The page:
Pizzicato strings open this work in a series of little phrases before a pizzicato violin leads to another motif for all the strings playing pizzicato. A cello quietly enters on a long held note against the pizzicato players before all the players join, creating an attractive blend. The music continues with cello phrases alternating with pizzicato strings and piano until it fades to silence.  Deeper pizzicato strings then emerge, growing slowly louder and faster. The celeste plays a little theme as the pizzicato strings climb higher with the sound of a wood block. As the theme continues, it becomes fuller in sound as the whole ensemble join, including a flute before fading.  A sudden outburst of pizzicato strings leads the music on, with the flute and other instruments sounding through. Longer cello phrases emerge from the ensemble with much rapid pizzicato playing that leads to the coda.

Interruptions – Heart and Breath Nonet is in ten movements or sections and again features YMusic this time joined by Bryce Dessner and Aaron Dessner (guitars) and Richard Reed Parry.

The cello opens I Miniature before pizzicato strings interrupt, with the cello playing a lovely melody. II String Peaks brings a deep cello melody against a sonorous ensemble in a slightly hesitant piece. There are some lovely string and wind sonorities.

III Wind’s Idea has a rich cello opening with quietly strummed guitar phrases and chirpy flute appearing with, again, lovely rich sonorities from the ensemble. String arpeggios accompany the cello melody in IV Miniature II before V Sticks Tension brings gentle strummed strings, flute and trumpet. Soon a long held high note from the clarinet is heard with the strummed guitars before the cello enters. A pulsating passage from trumpet, cello and strings builds a constantly shifting harmony.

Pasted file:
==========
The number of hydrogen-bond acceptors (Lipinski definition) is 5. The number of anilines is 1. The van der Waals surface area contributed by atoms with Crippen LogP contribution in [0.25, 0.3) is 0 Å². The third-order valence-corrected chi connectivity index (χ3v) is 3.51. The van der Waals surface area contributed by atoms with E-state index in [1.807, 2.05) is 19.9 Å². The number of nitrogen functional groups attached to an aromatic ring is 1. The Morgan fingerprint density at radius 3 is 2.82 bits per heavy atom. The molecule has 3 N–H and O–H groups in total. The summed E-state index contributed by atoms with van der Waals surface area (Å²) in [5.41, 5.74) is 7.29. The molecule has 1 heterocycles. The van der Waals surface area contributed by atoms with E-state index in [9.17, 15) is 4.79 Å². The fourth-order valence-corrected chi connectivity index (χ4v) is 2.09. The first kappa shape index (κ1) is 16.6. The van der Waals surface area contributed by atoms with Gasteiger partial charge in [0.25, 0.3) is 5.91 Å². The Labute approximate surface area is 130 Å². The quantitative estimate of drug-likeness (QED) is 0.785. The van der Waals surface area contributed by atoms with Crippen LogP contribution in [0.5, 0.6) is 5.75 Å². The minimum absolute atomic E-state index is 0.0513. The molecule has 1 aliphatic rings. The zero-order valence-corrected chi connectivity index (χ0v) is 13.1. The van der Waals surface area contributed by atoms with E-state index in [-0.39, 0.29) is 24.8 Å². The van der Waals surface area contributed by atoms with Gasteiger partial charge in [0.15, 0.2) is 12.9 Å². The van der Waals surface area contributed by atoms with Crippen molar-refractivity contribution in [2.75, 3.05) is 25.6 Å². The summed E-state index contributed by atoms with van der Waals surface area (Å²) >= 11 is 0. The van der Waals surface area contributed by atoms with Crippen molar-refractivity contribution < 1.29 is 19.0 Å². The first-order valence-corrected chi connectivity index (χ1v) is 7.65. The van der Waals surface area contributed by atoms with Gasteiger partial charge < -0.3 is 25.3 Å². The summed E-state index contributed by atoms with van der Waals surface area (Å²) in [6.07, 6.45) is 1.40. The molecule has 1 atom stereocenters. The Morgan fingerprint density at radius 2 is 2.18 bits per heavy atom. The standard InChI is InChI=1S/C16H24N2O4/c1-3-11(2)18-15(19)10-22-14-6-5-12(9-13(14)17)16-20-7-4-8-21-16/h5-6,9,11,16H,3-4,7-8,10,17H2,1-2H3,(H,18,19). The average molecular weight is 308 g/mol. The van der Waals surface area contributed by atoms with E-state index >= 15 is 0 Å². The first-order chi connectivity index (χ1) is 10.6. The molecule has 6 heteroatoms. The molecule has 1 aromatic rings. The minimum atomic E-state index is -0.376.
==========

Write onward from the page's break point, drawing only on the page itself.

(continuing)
Strings open with a lovely theme in VI French guitars, where guitars are gently strummed and a curious whistling sound is heard, very like the Flexatone.  As the entire ensemble join in this languorous section beautiful harmonies are created. A long held trumpet note enters over the ensemble leading to coda. Strings and trumpet open VII Freedom Winds, Strings and Drones providing long phrases in this sonorous movement, full of dense textures. Slowly the music rises in a wonderful sequence with the drone of strings and a plangent trumpet.

This is a very unusual, captivating piece.

Heart and Breath Duet features Nadia Sirota (viola) www.nadiasirota.com and Richard Reed Parry (piano). Both cello and piano open the duet with a rocking theme for piano and longer held phrases for cello that slowly rise up to hushed, gently breathed phrases. There is a pause before the theme continues, with the cello gliding over the strings in hushed, breath like sounds. Another pause occurs before the piano continues its rocking rhythm with the cello providing firmer, soulful phrases before suddenly stopping.

This is a slight but unusual conception with some lovely instrumental sounds.

Parry’s Quartet for Heart and Breath features the renowned Kronos Quartet and opens with pizzicato phrases that are slowly built in layers as each player enters. Here Parry’s minimalist qualities return. A longer breathed theme appears over pizzicato lower strings before the cello plays deep chords again over the pizzicato strings. There is no real development in this piece, just varying textures. The pizzicato strings become dominant before the longer breathed theme arrives with all players joining in the drone like sonorities. The pizzicato motif returns and slowly leads to the coda.

There is some fine, sensitive playing from the Kronos Quartet in this piece that brings more of Parry’s interest in subtle sonorities.

My advance copy of this disc has a bonus track, Interruption: VII Freeform Winds only, a version of VII for wind only for woodwind and brass only, allowing the striking sonorities to emerge more clearly.

Those with an open mind and ear will find much to fascinate and, indeed, to enjoy here, especially the lovely sonorities Richard Reed Parry achieves.

One or two tracks are recorded rather closely, sometimes at the expense of clarity but the recording is clear and, overall, very detailed.

Richard Reed Parry’s band, Arcade Fire are headlining on the Pyramid Stage at Glastonbury 2014, on Friday, 27th June. www.glastonburyfestivals.co.uk

No comments:

Post a Comment